Total Factor Productivity Growth at the Firm-level: The Effects of Capital Account Liberalization
Journal of International Economics,
This study provides firm-level evidence on the effect of capital account liberalization on total factor productivity (TFP) growth. We find that a one standard deviation increase in the capital account openness indicator constructed by Fernández et al. (2016) is significantly associated with a 0.18 standard deviation increase in firms’ TFP growth rates. The productivity-enhancing effects are stronger for sectors with higher external finance dependence and capital-skill complementarity, and are persistent five years after liberalization. Moreover, we show that potential transmission mechanisms include improved financing conditions, greater skilled labor utilization, and technology upgrades. Finally, we document heterogeneous effects across firm size and tradability, and threshold effects with respect to the country's institutional quality.
Gemeinschaftsdiagnose Herbst 2023: Kaufkraft kehrt zurück – politische Unsicherheit hoch
Die Projektgruppe Gemeinschaftsdiagnose prognostiziert für das Jahr 2023 einen Rückgang des Bruttoinlandsprodukts in Deutschland um 0,6 %. Damit wird die Prognose vom Frühjahr 2023 kräftig um 0,9 Prozentpunkte nach unten revidiert. Der wichtigste Grund dafür ist, dass sich die Industrie und der Konsum langsamer erholen als im Frühjahr erwartet wurde.
Stubborn Core Inflation – Time for Supply Side Policies
The leading economic research institutes have raised their forecast for growth in German economic output in the current year to 0.3%. In the fall of 2022, they were still expecting a decline of 0.4%. The economic setback in the winter half-year 2022/2023 is likely to have been less severe than feared in the fall. The main reason for this is a smaller loss of purchasing power as a result of a significant drop in energy prices. Nevertheless, the rate of inflation will fall only slowly from 6.9% last year to 6.0% this year.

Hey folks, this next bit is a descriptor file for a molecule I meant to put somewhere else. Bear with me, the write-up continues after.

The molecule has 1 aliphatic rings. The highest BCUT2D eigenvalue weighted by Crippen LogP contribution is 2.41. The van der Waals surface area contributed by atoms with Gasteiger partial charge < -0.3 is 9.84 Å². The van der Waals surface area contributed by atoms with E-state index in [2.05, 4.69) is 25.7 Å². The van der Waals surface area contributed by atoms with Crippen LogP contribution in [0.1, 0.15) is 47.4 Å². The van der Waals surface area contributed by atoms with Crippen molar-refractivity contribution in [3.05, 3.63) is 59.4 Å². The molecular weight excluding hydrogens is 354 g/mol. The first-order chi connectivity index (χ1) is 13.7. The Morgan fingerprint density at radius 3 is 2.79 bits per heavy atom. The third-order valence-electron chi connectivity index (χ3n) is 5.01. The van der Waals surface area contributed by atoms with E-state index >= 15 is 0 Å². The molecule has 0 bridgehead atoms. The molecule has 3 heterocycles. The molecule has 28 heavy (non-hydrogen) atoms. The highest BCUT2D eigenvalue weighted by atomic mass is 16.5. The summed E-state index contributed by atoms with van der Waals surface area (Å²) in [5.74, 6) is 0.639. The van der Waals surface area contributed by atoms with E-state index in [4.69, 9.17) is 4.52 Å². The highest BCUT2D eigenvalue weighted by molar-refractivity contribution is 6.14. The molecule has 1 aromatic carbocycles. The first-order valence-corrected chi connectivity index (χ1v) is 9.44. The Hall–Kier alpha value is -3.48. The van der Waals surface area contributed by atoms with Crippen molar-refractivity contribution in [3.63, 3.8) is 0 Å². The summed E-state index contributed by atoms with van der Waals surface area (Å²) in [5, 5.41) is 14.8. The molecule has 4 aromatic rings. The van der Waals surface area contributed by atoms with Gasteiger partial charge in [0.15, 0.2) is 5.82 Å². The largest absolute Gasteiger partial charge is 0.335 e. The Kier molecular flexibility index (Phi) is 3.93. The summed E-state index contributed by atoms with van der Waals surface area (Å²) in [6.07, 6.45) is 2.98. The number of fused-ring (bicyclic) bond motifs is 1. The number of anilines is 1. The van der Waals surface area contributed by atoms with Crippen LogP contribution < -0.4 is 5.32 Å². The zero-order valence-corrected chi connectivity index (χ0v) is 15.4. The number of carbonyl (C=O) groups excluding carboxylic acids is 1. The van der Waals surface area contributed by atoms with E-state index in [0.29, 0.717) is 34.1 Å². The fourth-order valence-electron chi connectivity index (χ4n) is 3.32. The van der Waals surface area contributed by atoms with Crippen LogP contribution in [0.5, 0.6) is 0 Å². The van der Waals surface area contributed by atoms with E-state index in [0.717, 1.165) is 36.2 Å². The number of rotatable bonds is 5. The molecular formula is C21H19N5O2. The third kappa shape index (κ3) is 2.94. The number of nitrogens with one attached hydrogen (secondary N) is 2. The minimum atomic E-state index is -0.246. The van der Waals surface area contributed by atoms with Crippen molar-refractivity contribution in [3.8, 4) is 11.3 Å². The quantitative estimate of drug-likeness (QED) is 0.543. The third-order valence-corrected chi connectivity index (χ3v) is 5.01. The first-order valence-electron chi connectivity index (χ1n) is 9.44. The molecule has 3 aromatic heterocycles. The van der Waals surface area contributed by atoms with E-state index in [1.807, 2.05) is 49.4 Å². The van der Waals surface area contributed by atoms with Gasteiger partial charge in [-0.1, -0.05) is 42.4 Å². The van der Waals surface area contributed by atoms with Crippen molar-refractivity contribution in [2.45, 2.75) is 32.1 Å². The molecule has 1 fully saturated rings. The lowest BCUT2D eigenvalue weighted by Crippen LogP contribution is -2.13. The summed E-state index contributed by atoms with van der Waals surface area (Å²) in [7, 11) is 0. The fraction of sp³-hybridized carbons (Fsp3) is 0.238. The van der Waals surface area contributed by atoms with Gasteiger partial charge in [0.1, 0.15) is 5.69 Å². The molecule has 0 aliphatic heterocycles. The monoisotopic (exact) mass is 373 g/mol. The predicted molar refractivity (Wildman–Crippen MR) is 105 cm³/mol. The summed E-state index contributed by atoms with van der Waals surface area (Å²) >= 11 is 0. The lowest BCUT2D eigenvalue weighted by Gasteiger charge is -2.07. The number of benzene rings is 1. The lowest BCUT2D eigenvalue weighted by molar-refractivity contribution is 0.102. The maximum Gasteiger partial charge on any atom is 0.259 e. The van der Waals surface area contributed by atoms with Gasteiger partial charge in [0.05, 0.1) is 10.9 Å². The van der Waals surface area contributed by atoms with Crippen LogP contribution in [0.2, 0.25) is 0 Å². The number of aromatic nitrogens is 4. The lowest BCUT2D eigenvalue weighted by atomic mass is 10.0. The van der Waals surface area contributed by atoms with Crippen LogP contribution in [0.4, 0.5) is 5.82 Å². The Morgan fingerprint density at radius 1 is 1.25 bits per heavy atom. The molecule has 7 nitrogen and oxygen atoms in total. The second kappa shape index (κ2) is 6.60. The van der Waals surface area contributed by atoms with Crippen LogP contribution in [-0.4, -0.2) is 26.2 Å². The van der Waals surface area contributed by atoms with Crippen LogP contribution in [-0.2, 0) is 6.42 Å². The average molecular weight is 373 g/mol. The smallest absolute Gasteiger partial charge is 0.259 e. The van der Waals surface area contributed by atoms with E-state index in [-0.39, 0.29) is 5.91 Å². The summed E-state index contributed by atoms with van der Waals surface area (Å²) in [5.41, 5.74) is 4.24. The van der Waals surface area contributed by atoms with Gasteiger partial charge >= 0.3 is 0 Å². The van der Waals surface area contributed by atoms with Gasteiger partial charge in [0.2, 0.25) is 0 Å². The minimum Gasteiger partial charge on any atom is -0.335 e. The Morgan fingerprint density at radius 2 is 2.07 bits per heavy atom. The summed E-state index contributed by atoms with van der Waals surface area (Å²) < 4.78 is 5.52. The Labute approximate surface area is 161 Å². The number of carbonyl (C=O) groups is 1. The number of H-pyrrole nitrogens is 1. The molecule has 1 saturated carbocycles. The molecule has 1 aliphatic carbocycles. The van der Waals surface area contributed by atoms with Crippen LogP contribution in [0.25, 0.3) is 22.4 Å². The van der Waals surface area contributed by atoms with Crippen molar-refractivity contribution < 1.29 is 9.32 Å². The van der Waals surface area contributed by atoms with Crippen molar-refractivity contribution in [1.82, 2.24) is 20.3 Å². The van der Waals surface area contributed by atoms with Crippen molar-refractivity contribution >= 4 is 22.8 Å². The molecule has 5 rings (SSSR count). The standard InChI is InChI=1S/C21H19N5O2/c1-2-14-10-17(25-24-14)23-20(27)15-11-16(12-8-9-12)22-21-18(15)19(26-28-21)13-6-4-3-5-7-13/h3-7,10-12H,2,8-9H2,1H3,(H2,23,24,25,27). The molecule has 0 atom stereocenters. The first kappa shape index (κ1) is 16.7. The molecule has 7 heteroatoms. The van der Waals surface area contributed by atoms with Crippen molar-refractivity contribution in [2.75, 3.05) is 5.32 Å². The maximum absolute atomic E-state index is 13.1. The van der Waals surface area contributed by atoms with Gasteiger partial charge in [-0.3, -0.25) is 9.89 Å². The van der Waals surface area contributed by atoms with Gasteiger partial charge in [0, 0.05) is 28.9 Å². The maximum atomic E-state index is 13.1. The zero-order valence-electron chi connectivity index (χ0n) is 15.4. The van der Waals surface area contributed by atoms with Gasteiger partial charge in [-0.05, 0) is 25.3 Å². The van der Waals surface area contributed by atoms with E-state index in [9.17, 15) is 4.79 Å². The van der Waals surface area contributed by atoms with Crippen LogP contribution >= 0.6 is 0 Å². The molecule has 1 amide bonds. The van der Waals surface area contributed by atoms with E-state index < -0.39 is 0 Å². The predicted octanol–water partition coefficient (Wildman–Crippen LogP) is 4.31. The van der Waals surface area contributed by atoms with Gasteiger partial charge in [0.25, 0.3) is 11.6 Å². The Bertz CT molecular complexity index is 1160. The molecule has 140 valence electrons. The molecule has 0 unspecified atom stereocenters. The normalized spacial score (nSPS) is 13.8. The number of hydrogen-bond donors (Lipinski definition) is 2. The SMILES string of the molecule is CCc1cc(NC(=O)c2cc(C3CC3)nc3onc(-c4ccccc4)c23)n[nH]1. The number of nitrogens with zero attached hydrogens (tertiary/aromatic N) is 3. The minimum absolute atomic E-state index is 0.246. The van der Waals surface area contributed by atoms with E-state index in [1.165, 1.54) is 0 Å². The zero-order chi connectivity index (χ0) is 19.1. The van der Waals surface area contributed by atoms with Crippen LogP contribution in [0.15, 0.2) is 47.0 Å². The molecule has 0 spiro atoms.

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International Trade Barriers and Regional Employment: The Case of a No-Deal Brexit
Journal of Economic Structures,
We use the World Input–Output Database (WIOD) combined with regional sectoral employment data to estimate the potential regional employment effects of international trade barriers. We study the case of a no-deal Brexit in which imports to the United Kingdom (UK) from the European Union (EU) would be subject to tariffs and non-tariff trade costs. First, we derive the decline in UK final goods imports from the EU from industry-specific international trade elasticities, tariffs and non-tariff trade costs. Using input–output analysis, we estimate the potential output and employment effects for 56 industries and 43 countries on the national level. The absolute effects would be largest in big EU countries which have close trade relationships with the UK, such as Germany and France. However, there would also be large countries outside the EU which would be heavily affected via global value chains, such as China, for example. The relative effects (in percent of total employment) would be largest in Ireland followed by Belgium. In a second step, we split up the national effects on the NUTS-2 level for EU member states and additionally on the county (NUTS-3) level for Germany. The share of affected workers varies between 0.03% and 3.4% among European NUTS-2 regions and between 0.15% and 0.4% among German counties. A general result is that indirect effects via global value chains, i.e., trade in intermediate inputs, are more important than direct effects via final demand.
21.03.2017 • 14/2017
IWH-Konjunkturbarometer Ostdeutschland: Moderater Anstieg der Produktion im Winterhalbjahr 2016/2017
Auf die Stagnation im dritten Quartal des vergangenen Jahres folgte in den Monaten Oktober bis Dezember ein moderater Zuwachs der Produktion. Das Bruttoinlandsprodukt ist in den Neuen Bundesländern – saisonbereinigt nach dem Berliner Verfahren – um 0,3% gestiegen (Alte Bundesländer: 0,4%). Die Steigerung beruht auf einem Wechsel der Auftriebskräfte: Das Produzierende Gewerbe legte nach dem Minus an Wertschöpfung im Sommer wieder zu, und das Plus der Dienstleister hat sich erhöht.
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Direct and Indirect Effects of Economic Sanctions between the EU and Russia on Output and Employment in the German Economy
Followed by the escalation of the Ukraine conflict in 2014, the European Union and Russia introduced bilateral economic sanctions which accelerated an already existing decline of the German exports to Russia. The article focuses on the effects of the losses in exports to Russia on production and employment in Germany. The analysis makes use of an input-output approach capturing direct as well as indirect effects throughout the supply chain. The results calculated on the base of the actual Input-Output Table for Germany exhibit a cumulated loss in GDP of 0.15% due to sanctions in the years 2014 to 2016. Especially export-oriented German sectors with strong backward linkages, such as motor vehicles and machinery, are affected.